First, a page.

Michigan wildfire season may be delayed by March snowfall
Snowfall in March delays exposure of dry grasses, which reduces the risk of early spring wildfires in Michigan.
Mid-March is typically the start of wildfire season in Michigan, but recent heavy snowfall in March will cause a delay. As the snow melts, exposing dry grasses and other vegetation left from last fall, the chance for wildfires increases. Many may think that it is the hot summer days that are best suited for wildfires, but it is actually the unique conditions of springtime that is most susceptible to wildfire ignition.
It is estimated that there are between 8,000 and 10,000 wildfires annually in Michigan. Most of these are small and burn between five and 50 acres. Larger fires can consume thousands of acres and destroy hundreds of homes annually. Michigan’s most active time for wildfires is in the spring. Protect your home and property from wildfires by creating a defensible space around your dwelling and other outbuildings. Steps to take to help create a defensible space from wildfires:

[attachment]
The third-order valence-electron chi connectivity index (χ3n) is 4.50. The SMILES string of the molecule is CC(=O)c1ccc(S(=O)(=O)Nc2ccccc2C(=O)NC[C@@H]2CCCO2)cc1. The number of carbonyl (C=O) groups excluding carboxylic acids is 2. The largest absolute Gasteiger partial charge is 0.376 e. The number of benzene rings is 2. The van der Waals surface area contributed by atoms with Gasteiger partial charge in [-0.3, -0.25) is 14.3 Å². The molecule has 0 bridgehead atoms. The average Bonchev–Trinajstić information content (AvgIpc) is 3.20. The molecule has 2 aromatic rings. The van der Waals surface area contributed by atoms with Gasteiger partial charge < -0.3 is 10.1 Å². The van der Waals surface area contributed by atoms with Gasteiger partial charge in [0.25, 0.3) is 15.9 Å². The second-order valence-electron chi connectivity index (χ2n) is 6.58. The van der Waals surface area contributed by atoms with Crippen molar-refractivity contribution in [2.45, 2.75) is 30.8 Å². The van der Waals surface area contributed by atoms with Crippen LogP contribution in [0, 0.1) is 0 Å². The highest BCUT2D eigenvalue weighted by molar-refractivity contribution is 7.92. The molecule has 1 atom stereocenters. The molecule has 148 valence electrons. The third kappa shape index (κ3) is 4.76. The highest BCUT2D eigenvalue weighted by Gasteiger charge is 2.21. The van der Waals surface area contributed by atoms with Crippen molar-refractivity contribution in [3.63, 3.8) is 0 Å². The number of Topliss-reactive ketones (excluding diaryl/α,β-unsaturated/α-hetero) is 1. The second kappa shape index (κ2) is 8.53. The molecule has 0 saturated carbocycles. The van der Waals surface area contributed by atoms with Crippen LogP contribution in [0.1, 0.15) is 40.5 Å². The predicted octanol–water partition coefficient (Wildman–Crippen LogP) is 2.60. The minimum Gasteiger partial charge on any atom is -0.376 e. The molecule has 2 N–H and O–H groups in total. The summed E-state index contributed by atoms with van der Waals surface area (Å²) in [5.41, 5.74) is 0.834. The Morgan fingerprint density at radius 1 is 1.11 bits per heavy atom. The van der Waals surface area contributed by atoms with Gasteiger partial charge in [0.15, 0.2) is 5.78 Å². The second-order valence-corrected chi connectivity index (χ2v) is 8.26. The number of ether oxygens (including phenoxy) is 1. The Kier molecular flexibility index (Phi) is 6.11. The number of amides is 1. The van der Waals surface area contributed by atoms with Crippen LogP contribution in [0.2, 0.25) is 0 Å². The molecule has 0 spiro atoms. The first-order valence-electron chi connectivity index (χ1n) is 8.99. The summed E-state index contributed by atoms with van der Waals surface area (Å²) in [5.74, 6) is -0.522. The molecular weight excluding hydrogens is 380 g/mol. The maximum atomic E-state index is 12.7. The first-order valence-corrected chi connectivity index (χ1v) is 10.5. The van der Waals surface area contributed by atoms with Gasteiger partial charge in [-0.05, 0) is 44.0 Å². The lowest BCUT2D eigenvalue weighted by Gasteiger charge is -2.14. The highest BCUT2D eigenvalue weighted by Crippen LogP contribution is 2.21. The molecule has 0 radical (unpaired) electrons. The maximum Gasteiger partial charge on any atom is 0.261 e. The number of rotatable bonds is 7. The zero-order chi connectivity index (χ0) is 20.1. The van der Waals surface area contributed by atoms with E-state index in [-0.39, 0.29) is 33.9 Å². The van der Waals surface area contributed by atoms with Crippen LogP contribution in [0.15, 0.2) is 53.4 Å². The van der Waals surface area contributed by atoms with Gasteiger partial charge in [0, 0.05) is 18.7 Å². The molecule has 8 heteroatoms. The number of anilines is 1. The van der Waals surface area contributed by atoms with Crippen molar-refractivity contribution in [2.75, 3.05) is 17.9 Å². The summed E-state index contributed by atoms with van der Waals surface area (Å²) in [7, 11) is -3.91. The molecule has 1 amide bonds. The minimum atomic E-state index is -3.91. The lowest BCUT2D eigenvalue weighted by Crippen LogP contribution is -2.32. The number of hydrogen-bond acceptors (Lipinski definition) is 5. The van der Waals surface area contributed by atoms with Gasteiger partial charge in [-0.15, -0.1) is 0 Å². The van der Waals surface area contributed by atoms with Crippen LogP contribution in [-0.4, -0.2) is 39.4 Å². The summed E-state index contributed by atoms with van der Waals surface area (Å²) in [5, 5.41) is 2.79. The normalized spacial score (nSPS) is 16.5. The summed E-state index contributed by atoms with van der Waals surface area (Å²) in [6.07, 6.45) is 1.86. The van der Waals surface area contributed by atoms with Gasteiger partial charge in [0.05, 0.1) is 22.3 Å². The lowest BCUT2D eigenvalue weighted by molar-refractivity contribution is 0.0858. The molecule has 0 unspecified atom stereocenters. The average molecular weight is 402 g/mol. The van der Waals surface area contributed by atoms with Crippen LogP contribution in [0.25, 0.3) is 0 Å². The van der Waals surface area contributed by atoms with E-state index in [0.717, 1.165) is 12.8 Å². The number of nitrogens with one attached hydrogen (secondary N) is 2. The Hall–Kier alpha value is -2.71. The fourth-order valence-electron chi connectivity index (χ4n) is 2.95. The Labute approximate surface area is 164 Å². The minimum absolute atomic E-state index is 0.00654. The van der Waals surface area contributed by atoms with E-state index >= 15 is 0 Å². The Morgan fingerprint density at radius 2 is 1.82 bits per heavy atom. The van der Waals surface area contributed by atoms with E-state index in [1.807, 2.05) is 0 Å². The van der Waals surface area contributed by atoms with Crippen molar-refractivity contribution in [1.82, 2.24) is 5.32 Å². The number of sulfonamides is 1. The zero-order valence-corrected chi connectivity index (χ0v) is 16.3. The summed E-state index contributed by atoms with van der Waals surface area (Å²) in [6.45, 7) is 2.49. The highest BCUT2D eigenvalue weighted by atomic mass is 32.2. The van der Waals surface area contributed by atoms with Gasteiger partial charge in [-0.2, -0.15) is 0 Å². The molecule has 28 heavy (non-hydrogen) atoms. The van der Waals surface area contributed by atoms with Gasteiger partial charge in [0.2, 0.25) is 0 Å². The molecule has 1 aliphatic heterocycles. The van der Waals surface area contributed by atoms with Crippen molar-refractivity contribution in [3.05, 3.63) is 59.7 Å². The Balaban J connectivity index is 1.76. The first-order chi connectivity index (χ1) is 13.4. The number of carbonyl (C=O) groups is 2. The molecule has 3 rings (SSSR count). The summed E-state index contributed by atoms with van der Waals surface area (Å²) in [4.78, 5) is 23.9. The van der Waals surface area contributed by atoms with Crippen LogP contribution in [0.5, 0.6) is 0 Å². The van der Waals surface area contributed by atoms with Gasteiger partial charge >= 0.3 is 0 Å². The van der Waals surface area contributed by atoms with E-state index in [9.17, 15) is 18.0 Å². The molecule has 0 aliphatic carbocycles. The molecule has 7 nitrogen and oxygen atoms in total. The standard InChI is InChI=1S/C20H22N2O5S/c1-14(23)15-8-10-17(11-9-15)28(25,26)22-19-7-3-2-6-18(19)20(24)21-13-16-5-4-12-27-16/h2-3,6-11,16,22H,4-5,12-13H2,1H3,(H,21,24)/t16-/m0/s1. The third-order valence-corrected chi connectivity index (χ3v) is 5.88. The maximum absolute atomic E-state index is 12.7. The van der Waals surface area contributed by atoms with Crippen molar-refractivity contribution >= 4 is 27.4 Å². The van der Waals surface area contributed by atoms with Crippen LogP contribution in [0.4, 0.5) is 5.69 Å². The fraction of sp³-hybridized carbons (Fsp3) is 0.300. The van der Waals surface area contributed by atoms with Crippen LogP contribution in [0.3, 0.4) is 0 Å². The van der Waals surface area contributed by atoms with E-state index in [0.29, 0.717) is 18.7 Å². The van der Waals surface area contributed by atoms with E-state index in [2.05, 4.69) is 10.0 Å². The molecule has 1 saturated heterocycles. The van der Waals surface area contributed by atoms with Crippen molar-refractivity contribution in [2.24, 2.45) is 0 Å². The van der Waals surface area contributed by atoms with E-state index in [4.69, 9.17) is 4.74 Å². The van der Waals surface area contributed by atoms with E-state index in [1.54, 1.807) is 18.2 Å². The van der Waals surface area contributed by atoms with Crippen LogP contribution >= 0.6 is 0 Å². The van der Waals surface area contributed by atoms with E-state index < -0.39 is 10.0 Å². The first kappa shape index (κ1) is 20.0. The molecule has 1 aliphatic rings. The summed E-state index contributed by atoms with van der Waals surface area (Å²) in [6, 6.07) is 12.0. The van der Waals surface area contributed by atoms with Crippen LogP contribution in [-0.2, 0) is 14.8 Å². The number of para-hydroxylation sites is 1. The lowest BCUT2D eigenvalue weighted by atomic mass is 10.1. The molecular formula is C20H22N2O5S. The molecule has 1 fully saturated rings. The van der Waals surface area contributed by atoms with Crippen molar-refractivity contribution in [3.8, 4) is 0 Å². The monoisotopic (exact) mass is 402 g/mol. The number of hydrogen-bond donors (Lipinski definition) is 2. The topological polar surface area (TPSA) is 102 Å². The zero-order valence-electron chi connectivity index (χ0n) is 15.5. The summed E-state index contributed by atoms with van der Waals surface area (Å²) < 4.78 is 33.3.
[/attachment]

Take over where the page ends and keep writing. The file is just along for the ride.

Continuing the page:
- Trim trees six to eight feet from the ground
- Clean up tree litter from around landscaping and neighboring trees
- Don’t burn yard waste, compost instead
- Keep your grass mowed to about four inches high
- Clean your gutters of leaves twigs and other fallen debris
Michigan State University Extension educators working across Michigan provide Wildfire and Firewise educational programming and assistance. For more information, you can contact an educator through MSU Extension’s “Find an Expert” search tool using the keywords “wildfire or firewise.”
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